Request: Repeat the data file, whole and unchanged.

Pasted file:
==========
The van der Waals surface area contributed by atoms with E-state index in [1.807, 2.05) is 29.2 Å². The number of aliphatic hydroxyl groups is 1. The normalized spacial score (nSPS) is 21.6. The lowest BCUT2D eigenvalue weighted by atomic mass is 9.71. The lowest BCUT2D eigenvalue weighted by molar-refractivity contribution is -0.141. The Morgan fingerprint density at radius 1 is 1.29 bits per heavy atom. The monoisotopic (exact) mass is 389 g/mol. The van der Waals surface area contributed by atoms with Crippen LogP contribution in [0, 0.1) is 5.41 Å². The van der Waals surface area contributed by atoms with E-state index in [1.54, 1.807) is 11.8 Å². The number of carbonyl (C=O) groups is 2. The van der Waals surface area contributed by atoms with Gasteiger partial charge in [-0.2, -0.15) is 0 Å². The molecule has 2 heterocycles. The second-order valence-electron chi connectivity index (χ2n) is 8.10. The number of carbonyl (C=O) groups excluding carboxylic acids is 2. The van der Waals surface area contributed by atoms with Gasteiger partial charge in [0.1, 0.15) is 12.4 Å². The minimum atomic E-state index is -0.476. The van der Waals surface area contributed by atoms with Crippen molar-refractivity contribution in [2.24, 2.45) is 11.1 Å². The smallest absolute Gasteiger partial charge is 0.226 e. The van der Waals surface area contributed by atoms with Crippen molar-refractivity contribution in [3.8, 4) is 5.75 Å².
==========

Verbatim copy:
The van der Waals surface area contributed by atoms with E-state index in [1.807, 2.05) is 29.2 Å². The number of aliphatic hydroxyl groups is 1. The normalized spacial score (nSPS) is 21.6. The lowest BCUT2D eigenvalue weighted by atomic mass is 9.71. The lowest BCUT2D eigenvalue weighted by molar-refractivity contribution is -0.141. The Morgan fingerprint density at radius 1 is 1.29 bits per heavy atom. The monoisotopic (exact) mass is 389 g/mol. The van der Waals surface area contributed by atoms with Crippen LogP contribution in [0, 0.1) is 5.41 Å². The van der Waals surface area contributed by atoms with E-state index in [1.54, 1.807) is 11.8 Å². The number of carbonyl (C=O) groups is 2. The van der Waals surface area contributed by atoms with Gasteiger partial charge in [-0.2, -0.15) is 0 Å². The molecule has 2 heterocycles. The second-order valence-electron chi connectivity index (χ2n) is 8.10. The number of carbonyl (C=O) groups excluding carboxylic acids is 2. The van der Waals surface area contributed by atoms with Gasteiger partial charge in [0.1, 0.15) is 12.4 Å². The minimum atomic E-state index is -0.476. The van der Waals surface area contributed by atoms with Crippen molar-refractivity contribution in [2.24, 2.45) is 11.1 Å². The smallest absolute Gasteiger partial charge is 0.226 e. The van der Waals surface area contributed by atoms with Crippen molar-refractivity contribution in [3.8, 4) is 5.75 Å².